SUDAN WATCH: Aid to Sudan depends on peace in Darfur says EU

Monday, May 16, 2005

Aid to Sudan depends on peace in Darfur says EU

The European Union parliament has resolved to bypass the Sudanese government with its financial aid until significant progress to return peace to Darfur has been achieved.

The EU recently decided to release E450 million for Sudan after the signing of a peace agreement between the government and the southern rebels that ended 22 years of conflict on 9 January.

The parliament, however, said the aid intended for Sudan should be granted gradually and must be managed as much as possible by humanitarian organisations operating in the country.

The Sudanese government should not benefit from it until it ends any form of violence in Darfur and accepts to cooperate with the ICC on the abuses that have taken place in the western region, the parliament said.

The European deputies also denounced the arrrest of two Sudanese human rights organisation officials. - via PANA Brussels, Belgium May 14, 2005

Mudawi Ibrahim Adam
Photo: Mudawi Adam

Dr Mudawi Ibrahim Adam was arrested on Sunday and charged with photographing military buildings and with crimes against Sudan. He remains in police custody.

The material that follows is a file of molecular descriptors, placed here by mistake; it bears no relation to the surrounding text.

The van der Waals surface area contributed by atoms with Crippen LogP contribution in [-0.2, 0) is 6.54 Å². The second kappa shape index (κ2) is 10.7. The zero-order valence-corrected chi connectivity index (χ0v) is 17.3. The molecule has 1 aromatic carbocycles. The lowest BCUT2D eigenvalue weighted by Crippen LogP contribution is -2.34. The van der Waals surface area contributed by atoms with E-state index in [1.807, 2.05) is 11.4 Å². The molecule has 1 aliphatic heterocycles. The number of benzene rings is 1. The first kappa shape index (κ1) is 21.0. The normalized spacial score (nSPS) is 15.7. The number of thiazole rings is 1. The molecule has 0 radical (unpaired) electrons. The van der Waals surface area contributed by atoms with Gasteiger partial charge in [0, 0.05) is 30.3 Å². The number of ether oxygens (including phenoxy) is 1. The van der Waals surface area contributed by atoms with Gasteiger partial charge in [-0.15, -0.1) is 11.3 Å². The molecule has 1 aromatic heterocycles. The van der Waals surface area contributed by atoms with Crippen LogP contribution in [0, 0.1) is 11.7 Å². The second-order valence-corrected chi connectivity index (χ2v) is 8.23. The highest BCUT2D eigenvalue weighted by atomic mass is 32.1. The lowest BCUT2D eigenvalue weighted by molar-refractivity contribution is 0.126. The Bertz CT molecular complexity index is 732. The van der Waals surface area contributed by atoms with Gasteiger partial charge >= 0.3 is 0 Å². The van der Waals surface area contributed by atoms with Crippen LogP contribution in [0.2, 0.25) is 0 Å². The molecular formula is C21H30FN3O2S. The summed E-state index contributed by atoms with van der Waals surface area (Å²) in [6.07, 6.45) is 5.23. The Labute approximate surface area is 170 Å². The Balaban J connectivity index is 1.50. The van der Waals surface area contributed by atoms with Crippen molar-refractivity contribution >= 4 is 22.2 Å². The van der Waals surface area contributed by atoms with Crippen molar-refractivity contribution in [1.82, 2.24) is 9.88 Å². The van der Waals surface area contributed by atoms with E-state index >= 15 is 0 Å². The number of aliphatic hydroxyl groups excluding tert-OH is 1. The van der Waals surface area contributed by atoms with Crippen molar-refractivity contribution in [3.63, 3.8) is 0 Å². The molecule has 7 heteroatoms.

See SOAT alert May 14, 2005 "Sudanese rights activist Mudawi Ibrahim facing Death Penalty."
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EU president to meet with head of AU to discuss Darfur

On Tuesday, May 17 the President of the European Union, Jose Manuel Barroso, will meet with the head of the African Union to discuss the EUs role in managing the Darfur crisis.

Note, an African Union team has arrived in Khartoum to verify the positions of government troops and rebels in Darfur, an AU spokesman in Sudan said.

The team held talks with the head of the AU mission in Sudan (AMIS), Baba Gana Kingibe, and is due to travel to Darfur on Monday to start on the verification mission. The team is led by the chairman of the joint ceasefire committee, General Mahamet Ali.
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Six-way Libya summit to discuss Darfur crisis

On Monday, May 16 a six-way African summit will be held in the Libyan capital Tripoli to probe means of solving the Darfur crisis.

The summit will be attended by leaders from Egypt, Libya, Nigeria, Sudan, Chad, Gabon and Eritrea.

Sudanese Foreign Minister said Saturday that the aim of the conference was to "set the stage for reaching a quick solution to the Darfur crisis."

The summit will discuss consequences of a UN Security Council resolution calling for war crime suspects in Darfur to be tried before the International Criminal Court. The Sudanese government rejected the resolution as infringing on its sovereignty.